Before my dad went on ahead, I remember feeling completely at a loss of what to say or do when I went to a funeral. "What can I possibly say that will make a difference at all?" I'd think, and, truth be told, there were a few occasions when a family member (whom I didn't know) of a friend of mine passed away and I didn't make an effort to go to the funeral. I told myself that my friend wouldn't miss my presence there, that I would be just one more person in a sea of people paying their condolences that day, and that it wasn't a big deal if I just waited to check in with my friend later.
But since then my perspective has changed, and I've started thinking differently. I now know that it is important to make an effort to be there to support the people I care about who are grieving, even if it's hard and even if I am struggling still with my own grief. For all of my rambling over the past year and a half about what I didn't appreciate people saying to me in my own grief, the truth is that I STILL don't know what to say to another person who is bereaved. Here's my gut feeling, though: I think those whose loved one has gone on ahead need to hear that the person who died will live on in the memories of and in the hearts of others who knew him or her. I think it can be helpful for them to hear about what that person meant to others or even just to hear a story that that person has to share about their loved one. For me, one of the things that I have feared the most since my dad died is that time and the business of everyday life will swallow up the impact of my dad's presence for other people in the world, like he wasn't here or like his life didn't matter to anyone other than to those in my family. Maybe that is a common thing to fear in a situation of loss, and, if so, maybe reassurance in some form from those who also knew that person will in some way help those who are suffering from a loss.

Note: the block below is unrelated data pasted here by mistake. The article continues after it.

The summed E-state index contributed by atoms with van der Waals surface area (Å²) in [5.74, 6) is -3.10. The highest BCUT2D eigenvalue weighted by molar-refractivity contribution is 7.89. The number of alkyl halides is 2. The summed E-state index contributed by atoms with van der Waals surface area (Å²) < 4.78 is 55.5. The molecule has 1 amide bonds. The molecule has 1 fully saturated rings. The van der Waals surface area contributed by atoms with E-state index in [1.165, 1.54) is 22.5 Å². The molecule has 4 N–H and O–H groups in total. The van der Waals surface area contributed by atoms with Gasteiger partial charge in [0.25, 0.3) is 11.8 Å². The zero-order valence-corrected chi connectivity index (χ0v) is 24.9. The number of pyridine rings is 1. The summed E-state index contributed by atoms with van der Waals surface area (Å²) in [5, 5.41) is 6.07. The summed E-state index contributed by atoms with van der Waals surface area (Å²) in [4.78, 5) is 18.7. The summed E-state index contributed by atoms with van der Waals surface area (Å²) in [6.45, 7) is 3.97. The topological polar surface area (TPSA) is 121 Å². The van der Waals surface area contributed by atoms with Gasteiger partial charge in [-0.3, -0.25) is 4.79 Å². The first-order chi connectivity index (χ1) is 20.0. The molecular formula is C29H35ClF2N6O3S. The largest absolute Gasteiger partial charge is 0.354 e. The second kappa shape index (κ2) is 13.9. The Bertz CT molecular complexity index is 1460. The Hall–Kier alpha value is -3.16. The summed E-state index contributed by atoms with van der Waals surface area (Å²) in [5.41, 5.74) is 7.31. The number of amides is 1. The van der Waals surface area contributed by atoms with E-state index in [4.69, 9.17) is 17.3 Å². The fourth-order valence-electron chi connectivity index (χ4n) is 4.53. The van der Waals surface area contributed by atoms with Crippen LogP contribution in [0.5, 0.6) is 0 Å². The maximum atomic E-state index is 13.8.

From my own experience, I also learned that the significance of following-up with a friend who has lost a family member, checking in with them after a little bit of time has gone by, is so often overlooked, or at least it was in my family's case; I think it's something that most people just don't think about doing, or maybe they think about it but just get too busy with their own lives. I learned how touching little things are as we go through the process of the funeral are, everything from having someone bring extra Kleenexes to someone taking photos of some of the flowers to the strangers along the way to the cemetery who pull their cars over on the side of the road to let the procession go by. I learned that different families, different situations, and different religious practices result in different types of funerals, and that that's ok; certainly there's no right or wrong way to hold a memorial service or to grieve.